On the 30th October Ann Coffey was interviewed for BBC news, and it is worthwhile looking at the language she used to discuss the sexual exploitation of children. Coffey addresses that public attitudes need to change, however she links this with the appearance of girls “…people look at 13 year old girls and look at the way they dress and treat them as young adults”, unintentionally she used victim-blaming language. Coffey pulls focus onto the child, the use of the word “people” generalises and not at any point does she mention the word “men” or “male” in reference to perpetrators.

Everydayvictimblaming.com wrote a compelling post in response to a headline in ‘The Scottish Sun’ about the abuse of young girls in a care home which read ‘Kid’s home girls in sex party probe’, and how language can be used to blame the victim, and why this is dangerous and can cause serious harm. In response to the lack of the word ‘perpetrator’ in the headline they ask, “where are the perpetrators? The children are not raping themselves” and explain how if the Scottish Sun was concerned for the wellbeing of child exploitations victims the article would read,

“…Deal with child sexual exploitation, grooming and the increased vulnerability of young girls in the care system. It would also discuss the failures within the system to protect young girls, named the perpetrators and used the term child rape.”

The headline uses language that alludes to enjoyment, consent and partying; language such as this can “make it more difficult for [child victims] to access non-judgmental services.”

In December 2014, a jury found Stuart Kerner, 44, a former religious studies teacher at Bexleyheath Academy in Kent, guilty of two counts of sexual activity with a child by a person in a position of trust; he was however cleared of four counts of  similar offences. The jury heard how Kerner took the girls virginity, then a pupil at the school, alleged to be 15 at the time, on a yoga mat in a room at Bexleyheath Academy. Kerner continued to engage in sexual activity with the young girl for 18 months. It was said to the jury that Kerner had, as reported by the Telegraph, “…once told the teenager their relationship was “written in the stars” and he carried a condom in his jacket pocket, telling her, “This is in case you become too irresistible.”

Kerner was found guilty of sexual activity with a child – categorised under the Sexual Offence Act 2003. The Crown Prosecution Service advises “any breach of trust arising… from the offender’s professional or other responsibility for the child’s welfare, will make an offence more serious.” Moreover “…older children may also suffer serious and long-term psychological damage as a result of sexual abuse.”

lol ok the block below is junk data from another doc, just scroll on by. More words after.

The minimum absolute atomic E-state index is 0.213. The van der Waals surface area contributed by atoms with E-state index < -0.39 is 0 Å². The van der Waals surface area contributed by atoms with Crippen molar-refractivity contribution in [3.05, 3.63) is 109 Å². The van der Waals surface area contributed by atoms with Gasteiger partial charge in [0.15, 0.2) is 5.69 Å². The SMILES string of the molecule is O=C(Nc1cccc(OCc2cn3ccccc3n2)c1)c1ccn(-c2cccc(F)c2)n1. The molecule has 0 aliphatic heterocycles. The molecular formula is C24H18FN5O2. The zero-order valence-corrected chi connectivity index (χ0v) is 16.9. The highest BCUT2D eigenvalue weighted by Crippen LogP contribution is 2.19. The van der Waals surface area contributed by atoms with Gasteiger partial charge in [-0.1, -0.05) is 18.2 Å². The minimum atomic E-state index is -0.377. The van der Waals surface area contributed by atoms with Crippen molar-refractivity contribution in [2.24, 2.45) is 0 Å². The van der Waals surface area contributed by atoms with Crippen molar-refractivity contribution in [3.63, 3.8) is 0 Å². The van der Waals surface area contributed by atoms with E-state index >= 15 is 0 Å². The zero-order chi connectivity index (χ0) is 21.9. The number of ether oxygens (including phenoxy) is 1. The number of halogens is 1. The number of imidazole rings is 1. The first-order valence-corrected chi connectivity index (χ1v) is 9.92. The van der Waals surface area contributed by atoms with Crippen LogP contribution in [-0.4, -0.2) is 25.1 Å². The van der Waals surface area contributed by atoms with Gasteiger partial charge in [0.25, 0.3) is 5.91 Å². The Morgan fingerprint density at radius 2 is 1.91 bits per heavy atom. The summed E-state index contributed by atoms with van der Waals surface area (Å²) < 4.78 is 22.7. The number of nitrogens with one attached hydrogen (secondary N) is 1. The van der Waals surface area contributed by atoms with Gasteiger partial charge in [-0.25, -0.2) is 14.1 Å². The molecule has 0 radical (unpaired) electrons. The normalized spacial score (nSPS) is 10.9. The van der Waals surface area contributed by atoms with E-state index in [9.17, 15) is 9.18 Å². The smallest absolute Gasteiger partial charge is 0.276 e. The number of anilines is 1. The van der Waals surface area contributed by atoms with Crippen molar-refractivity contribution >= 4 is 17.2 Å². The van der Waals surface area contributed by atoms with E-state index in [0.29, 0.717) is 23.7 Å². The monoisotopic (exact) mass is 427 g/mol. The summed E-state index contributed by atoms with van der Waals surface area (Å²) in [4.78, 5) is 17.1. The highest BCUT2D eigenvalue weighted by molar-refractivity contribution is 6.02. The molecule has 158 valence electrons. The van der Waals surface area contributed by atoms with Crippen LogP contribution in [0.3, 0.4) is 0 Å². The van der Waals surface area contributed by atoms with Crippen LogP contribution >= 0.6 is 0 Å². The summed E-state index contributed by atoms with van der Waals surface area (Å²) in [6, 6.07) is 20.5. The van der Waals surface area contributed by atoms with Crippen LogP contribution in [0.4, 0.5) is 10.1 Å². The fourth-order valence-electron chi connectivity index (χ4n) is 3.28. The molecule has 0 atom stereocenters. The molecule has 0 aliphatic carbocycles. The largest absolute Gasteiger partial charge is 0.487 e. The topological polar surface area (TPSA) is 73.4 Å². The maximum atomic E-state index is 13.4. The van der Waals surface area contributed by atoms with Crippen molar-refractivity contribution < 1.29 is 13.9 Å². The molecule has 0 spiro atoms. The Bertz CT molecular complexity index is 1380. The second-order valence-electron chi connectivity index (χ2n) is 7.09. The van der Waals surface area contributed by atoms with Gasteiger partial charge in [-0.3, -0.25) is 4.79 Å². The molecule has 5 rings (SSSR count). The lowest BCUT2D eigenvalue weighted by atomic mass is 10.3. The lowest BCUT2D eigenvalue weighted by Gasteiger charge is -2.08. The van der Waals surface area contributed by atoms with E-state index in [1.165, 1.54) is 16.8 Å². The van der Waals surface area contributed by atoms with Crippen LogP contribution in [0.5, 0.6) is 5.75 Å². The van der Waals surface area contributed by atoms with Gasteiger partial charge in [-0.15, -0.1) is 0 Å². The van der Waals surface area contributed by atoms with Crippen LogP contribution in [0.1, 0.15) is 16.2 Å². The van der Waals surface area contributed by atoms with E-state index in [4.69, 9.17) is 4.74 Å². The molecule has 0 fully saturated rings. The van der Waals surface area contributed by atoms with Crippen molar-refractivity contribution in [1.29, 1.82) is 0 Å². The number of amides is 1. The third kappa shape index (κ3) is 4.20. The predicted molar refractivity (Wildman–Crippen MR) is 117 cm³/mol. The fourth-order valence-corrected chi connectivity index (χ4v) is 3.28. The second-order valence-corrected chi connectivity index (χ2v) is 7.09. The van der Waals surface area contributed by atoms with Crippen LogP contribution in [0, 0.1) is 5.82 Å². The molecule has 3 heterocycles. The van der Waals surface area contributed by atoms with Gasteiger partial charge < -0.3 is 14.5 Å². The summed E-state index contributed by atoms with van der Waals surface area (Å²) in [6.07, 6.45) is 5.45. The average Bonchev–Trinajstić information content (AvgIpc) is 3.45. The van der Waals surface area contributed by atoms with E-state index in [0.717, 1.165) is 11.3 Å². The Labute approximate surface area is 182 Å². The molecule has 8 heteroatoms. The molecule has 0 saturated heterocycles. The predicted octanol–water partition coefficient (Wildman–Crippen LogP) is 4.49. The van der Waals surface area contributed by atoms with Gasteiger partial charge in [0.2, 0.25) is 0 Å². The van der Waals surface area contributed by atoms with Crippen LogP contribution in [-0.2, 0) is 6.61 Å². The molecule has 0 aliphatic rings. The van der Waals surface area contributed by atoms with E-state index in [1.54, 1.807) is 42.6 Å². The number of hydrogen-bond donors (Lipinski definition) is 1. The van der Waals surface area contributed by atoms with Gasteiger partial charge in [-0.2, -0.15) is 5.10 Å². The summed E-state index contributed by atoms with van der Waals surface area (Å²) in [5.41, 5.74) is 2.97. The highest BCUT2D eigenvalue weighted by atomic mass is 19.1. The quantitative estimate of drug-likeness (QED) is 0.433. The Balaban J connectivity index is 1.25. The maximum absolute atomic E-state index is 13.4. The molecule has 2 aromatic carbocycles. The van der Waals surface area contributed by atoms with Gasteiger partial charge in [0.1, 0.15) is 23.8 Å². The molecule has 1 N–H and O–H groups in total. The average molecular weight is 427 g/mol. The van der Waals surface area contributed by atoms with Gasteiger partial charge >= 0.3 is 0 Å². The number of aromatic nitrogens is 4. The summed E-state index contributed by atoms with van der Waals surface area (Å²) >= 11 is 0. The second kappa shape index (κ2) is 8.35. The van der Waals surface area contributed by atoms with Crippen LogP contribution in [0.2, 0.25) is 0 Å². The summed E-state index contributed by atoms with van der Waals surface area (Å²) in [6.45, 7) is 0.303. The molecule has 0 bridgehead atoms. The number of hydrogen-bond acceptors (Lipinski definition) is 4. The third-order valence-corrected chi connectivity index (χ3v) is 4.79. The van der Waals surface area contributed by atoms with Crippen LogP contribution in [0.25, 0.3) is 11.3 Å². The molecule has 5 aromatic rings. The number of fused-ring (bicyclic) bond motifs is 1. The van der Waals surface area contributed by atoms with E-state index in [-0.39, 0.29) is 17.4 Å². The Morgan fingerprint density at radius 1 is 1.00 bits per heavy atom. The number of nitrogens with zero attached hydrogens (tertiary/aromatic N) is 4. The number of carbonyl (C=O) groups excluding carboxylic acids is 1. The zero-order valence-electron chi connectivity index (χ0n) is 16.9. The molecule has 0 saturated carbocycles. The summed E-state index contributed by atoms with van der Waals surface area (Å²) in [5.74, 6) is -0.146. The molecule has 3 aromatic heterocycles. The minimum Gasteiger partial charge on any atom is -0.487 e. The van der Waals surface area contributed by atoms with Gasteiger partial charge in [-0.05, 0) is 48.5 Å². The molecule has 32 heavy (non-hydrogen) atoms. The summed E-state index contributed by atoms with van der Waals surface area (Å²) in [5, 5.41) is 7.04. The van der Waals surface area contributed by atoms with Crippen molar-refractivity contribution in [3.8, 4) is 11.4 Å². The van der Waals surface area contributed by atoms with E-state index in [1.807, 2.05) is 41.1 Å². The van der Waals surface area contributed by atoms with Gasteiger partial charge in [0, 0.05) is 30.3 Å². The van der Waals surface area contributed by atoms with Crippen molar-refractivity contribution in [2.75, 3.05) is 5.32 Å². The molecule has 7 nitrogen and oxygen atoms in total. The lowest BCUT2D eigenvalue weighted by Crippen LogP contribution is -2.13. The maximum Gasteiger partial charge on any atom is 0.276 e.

Following this in January 2015, almost opposing the advise by the Crown Prosecution Service, Kerner walked free after receiving an 18 month suspended sentence. Judge Joanna Greenberg QC told Kerner, “If grooming is the right word to use, it was she who groomed you, [and] you gave in to temptation.”

The language used by Judge Joanna Greenberg in the sentencing of Kerner is synonymous with the deep-rooted idea that women and girls are temptresses with the ability to sexually seduce men into destruction. Such as the biblical ‘temptress’ Delilah, as Elizabeth Wurtzel explains in her book ‘Bitch’, ‘brought down’ the almighty powerful Samson through her sexual allure and beauty or take for example Jephthah who slaughtered his innocent daughter then claimed “she made him do it.” Whilst these examples are from the Old Testament, it is an indication of how the conceptualisation of the female temptress and victim blaming have been well-established in traditional thought – and furthermore the notion a virginal young girl grooming, and tempting her teacher more than double her age is quite ancient – she ‘groomed’ him, she made him do it.

In addition when the mainstream media reports of adult men engaging in sexual activity, full sexual intercourse, or sexually abusing their female teenage pupils the word “affair” is often used. The word affair signifies – consent, love and romance. It does not connote abuse or criminal offence. The conviction of Simon Parson, 52, once head of drama at Castle School in Thornbury, who pleaded guilty to five courts of sexual activity with a child by a person in a position of trust – was reported by BBC News and other news outlets as an affair. In both the Parson and Kerner cases the victims were both said to have had a ‘girl crush’ on their teacher; a word that insinuates obsession, infatuation, and immaturity.